Forty bus stops across south London are to be illuminated using solar power as part of a trial by transport chiefs.
The mayor says solar power is a cheaper and greener solution
Energy from the sun will be captured by a specially-fitted canopy and stored in batteries during the day, to light up the bus stop sign and timetable after dark.
London's bus stops are currently powered from the mains supply, but the expense and the difficulties of connecting in some areas have made Transport for London (TfL) look for another solution.
The first bus stop to be lit up by the sun's energy will be unveiled in Eaton Square, south west London, on Monday.
Ken Livingstone pledged to put the environment at the heart of London government in his campaign to become mayor in 2000.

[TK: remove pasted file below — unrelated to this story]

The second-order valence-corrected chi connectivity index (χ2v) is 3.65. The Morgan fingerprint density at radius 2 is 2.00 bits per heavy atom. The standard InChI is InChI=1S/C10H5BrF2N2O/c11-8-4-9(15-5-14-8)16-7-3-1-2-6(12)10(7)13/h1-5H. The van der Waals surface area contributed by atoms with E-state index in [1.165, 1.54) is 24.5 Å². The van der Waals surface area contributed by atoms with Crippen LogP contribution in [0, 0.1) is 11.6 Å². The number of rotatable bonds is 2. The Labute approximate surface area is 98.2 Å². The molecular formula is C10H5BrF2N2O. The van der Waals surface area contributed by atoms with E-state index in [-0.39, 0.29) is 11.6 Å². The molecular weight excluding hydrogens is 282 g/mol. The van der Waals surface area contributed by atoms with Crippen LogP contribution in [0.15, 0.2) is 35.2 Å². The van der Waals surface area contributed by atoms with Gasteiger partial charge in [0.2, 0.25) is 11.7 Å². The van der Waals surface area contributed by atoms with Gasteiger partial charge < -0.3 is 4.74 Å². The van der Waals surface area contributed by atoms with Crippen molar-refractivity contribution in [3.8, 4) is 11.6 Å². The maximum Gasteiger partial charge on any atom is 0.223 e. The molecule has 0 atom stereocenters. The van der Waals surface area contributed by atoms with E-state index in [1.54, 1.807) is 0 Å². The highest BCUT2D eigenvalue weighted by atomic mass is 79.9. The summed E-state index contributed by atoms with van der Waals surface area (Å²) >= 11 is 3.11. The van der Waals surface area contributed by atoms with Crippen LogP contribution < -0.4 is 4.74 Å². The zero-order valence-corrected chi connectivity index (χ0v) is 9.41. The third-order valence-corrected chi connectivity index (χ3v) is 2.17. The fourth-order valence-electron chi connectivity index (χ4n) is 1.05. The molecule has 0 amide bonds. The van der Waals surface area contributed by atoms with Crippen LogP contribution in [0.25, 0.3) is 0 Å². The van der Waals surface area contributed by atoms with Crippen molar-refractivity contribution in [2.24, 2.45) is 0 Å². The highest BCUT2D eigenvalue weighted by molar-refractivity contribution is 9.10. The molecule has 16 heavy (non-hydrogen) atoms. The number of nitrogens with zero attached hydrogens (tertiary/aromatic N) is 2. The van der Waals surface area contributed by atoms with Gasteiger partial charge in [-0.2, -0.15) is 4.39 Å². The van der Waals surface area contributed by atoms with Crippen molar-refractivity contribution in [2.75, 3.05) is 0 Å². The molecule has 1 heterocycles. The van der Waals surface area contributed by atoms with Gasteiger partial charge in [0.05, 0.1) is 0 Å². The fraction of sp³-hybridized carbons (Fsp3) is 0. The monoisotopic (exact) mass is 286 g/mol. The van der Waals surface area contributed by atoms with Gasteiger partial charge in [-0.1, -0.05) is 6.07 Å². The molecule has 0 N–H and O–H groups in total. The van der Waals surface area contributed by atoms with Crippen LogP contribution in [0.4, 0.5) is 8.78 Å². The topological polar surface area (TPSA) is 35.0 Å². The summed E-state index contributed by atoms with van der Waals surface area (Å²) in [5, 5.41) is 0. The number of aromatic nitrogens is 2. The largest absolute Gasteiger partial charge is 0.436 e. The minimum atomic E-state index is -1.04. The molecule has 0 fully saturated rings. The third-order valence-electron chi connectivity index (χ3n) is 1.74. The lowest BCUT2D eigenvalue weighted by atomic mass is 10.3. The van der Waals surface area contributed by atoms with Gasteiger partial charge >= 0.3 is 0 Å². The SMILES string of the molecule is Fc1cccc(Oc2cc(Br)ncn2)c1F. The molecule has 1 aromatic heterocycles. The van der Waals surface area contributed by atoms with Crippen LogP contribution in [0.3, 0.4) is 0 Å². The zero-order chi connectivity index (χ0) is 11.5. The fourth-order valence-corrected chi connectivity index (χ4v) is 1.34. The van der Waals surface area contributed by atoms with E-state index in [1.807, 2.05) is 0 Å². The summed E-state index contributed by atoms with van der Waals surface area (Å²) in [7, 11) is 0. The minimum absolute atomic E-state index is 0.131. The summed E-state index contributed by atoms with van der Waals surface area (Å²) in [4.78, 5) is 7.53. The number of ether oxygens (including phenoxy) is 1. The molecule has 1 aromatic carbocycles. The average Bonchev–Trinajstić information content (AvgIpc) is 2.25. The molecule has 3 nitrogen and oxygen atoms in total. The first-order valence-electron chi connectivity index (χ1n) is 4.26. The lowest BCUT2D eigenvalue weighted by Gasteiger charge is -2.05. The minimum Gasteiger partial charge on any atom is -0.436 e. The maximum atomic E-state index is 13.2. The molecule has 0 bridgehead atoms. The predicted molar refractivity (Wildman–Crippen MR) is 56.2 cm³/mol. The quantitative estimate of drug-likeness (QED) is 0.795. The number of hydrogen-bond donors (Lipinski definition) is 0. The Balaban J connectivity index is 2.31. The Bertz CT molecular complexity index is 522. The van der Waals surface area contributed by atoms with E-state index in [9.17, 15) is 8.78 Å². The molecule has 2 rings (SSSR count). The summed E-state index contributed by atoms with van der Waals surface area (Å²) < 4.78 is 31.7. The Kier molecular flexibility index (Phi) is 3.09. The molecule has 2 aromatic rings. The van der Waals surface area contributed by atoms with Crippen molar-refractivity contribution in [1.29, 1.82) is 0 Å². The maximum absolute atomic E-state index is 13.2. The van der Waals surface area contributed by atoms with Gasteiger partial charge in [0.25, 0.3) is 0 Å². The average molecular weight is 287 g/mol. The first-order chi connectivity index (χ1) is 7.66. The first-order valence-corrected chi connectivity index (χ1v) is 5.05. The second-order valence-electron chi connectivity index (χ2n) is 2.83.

He also wants to encourage more Londoners to use the bus network, which has been expanded with the introduction of the congestion charge.
Bus use has risen by 6% over the past year and trips on the night bus have grown by 20%, according to TfL.
They say lighting up the bus stops also makes people feel safer when using the service at night.
Mr Livingstone said: "Using solar power is a simple environmentally-friendly solution to a frequent complaint about the difficulty of reading timetables and feeling secure at night."